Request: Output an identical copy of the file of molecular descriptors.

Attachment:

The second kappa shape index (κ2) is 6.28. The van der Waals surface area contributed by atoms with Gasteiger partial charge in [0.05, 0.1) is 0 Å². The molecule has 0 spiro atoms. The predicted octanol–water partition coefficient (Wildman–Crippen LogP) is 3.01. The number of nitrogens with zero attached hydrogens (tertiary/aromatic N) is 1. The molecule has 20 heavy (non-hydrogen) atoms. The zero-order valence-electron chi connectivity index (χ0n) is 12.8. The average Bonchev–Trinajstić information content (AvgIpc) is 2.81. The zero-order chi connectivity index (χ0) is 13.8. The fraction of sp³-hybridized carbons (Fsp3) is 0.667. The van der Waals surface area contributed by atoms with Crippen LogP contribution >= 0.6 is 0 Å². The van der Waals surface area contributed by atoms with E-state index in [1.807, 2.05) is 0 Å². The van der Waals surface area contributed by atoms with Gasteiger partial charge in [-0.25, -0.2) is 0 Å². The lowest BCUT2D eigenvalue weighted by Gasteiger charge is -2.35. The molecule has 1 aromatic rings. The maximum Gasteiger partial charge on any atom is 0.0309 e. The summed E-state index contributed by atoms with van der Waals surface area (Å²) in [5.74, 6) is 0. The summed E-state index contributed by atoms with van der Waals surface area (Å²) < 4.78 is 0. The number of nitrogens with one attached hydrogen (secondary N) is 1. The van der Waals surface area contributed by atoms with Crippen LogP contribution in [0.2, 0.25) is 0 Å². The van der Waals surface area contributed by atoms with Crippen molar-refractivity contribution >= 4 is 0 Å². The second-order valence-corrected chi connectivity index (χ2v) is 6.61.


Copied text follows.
The second kappa shape index (κ2) is 6.28. The van der Waals surface area contributed by atoms with Gasteiger partial charge in [0.05, 0.1) is 0 Å². The molecule has 0 spiro atoms. The predicted octanol–water partition coefficient (Wildman–Crippen LogP) is 3.01. The number of nitrogens with zero attached hydrogens (tertiary/aromatic N) is 1. The molecule has 20 heavy (non-hydrogen) atoms. The zero-order valence-electron chi connectivity index (χ0n) is 12.8. The average Bonchev–Trinajstić information content (AvgIpc) is 2.81. The zero-order chi connectivity index (χ0) is 13.8. The fraction of sp³-hybridized carbons (Fsp3) is 0.667. The van der Waals surface area contributed by atoms with Crippen LogP contribution >= 0.6 is 0 Å². The van der Waals surface area contributed by atoms with E-state index in [1.807, 2.05) is 0 Å². The van der Waals surface area contributed by atoms with Gasteiger partial charge in [-0.25, -0.2) is 0 Å². The lowest BCUT2D eigenvalue weighted by Gasteiger charge is -2.35. The molecule has 1 aromatic rings. The maximum Gasteiger partial charge on any atom is 0.0309 e. The summed E-state index contributed by atoms with van der Waals surface area (Å²) in [5.74, 6) is 0. The summed E-state index contributed by atoms with van der Waals surface area (Å²) < 4.78 is 0. The number of nitrogens with one attached hydrogen (secondary N) is 1. The van der Waals surface area contributed by atoms with Crippen LogP contribution in [0.2, 0.25) is 0 Å². The van der Waals surface area contributed by atoms with Crippen molar-refractivity contribution >= 4 is 0 Å². The second-order valence-corrected chi connectivity index (χ2v) is 6.61.